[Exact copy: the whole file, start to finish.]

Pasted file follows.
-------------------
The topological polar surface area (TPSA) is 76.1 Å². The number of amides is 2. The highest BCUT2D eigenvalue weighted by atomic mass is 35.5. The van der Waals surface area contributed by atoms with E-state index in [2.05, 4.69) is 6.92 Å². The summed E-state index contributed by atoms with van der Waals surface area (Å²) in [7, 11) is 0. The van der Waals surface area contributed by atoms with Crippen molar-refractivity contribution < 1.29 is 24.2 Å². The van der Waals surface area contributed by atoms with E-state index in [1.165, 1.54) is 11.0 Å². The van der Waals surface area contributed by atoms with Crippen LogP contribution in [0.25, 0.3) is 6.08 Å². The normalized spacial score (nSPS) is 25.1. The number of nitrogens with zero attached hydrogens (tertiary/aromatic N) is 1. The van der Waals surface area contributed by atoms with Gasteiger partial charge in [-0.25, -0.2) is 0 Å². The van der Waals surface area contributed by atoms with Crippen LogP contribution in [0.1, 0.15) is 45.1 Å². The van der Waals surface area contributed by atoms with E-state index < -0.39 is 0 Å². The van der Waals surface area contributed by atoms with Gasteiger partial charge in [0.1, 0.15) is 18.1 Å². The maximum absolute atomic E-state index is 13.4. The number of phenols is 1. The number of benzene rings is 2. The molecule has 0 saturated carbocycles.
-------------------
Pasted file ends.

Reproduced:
The topological polar surface area (TPSA) is 76.1 Å². The number of amides is 2. The highest BCUT2D eigenvalue weighted by atomic mass is 35.5. The van der Waals surface area contributed by atoms with E-state index in [2.05, 4.69) is 6.92 Å². The summed E-state index contributed by atoms with van der Waals surface area (Å²) in [7, 11) is 0. The van der Waals surface area contributed by atoms with Crippen molar-refractivity contribution < 1.29 is 24.2 Å². The van der Waals surface area contributed by atoms with E-state index in [1.165, 1.54) is 11.0 Å². The van der Waals surface area contributed by atoms with Crippen LogP contribution in [0.25, 0.3) is 6.08 Å². The normalized spacial score (nSPS) is 25.1. The number of nitrogens with zero attached hydrogens (tertiary/aromatic N) is 1. The van der Waals surface area contributed by atoms with Gasteiger partial charge in [-0.25, -0.2) is 0 Å². The van der Waals surface area contributed by atoms with Crippen LogP contribution in [0.1, 0.15) is 45.1 Å². The van der Waals surface area contributed by atoms with E-state index < -0.39 is 0 Å². The van der Waals surface area contributed by atoms with Gasteiger partial charge in [0.1, 0.15) is 18.1 Å². The maximum absolute atomic E-state index is 13.4. The number of phenols is 1. The number of benzene rings is 2. The molecule has 0 saturated carbocycles.